Hawkins has investigated numerous fires where the most probable cause has been the self-heating of rags, cloths or other similar materials that were impregnated with drying oils, such as linseed oil.
Photographs to the right show the seat of fire in an entrance hallway where pieces of burnt material were found on the doormat, left by a contractor who had been applying a drying oil to the wooden flooring.
Drying oils are commonly used in the treatment of wooden flooring. The containers in which the oils are supplied usually indicate that the contents pose a risk of self-ignition. The recommended disposal for sanding dust or oil-wetted cloths is for them to be incinerated or soaked in water and disposed of in tightly closed metal containers after use. In reality however, used cloths are often left in piles or loosely packed into bags by contractors or those carrying out home improvements upon completion of work.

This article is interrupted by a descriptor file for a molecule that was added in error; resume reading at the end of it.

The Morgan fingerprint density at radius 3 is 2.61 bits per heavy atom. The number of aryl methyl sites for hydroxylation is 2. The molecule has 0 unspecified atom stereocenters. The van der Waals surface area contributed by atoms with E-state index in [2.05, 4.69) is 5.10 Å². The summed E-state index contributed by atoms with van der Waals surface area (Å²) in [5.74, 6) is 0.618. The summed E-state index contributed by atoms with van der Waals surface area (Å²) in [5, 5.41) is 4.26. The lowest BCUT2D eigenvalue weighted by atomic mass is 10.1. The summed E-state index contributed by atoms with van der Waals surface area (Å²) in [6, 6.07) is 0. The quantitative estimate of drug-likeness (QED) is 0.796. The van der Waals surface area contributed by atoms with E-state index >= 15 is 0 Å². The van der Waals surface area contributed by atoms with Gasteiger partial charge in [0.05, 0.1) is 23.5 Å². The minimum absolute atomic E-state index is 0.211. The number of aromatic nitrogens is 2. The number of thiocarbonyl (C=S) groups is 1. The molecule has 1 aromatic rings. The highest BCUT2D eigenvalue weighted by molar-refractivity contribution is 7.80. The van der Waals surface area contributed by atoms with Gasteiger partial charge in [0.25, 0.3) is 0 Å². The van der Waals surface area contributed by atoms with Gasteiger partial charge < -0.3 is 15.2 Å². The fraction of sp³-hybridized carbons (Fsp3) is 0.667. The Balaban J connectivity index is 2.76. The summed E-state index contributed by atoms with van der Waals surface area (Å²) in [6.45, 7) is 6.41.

The spontaneous combustion - or self-heating - of fats and oils that can readily oxidise in an exothermic reaction is a well-known cause of fires. Drying oils harden to a tough, solid film after a period of exposure to air. The self-heating propensity of a substance is generally proportional to the degree of unsaturation of the oil molecules, since this increases the ease of oxidation. When an exothermic reaction occurs in a mass of materials, the temperature will rise, provided that the rate at which heat is produced in the mass exceeds the rate at which heat is lost.
The rate of heat loss is proportional to the surface area of the mass, whereas the amount of heat in a chemical reaction is proportional to the volume (assuming that there are sufficient reactants present). The rate at which a chemical reaction proceeds is also governed by temperature. Generally, the rate of reaction doubles for every 10°C increase in temperature.
These characteristics mean that piles of materials undergoing an exothermic reaction are susceptible to self-heating. This is because it is difficult for the material at the centre of the pile to lose heat to its surroundings, causing the temperature to rise. This, in turn, increases the rate of reaction and heat production and can ultimately bring the material to its auto ignition temperature, at which point a fire will occur without the need for an external ignition source such as a flame.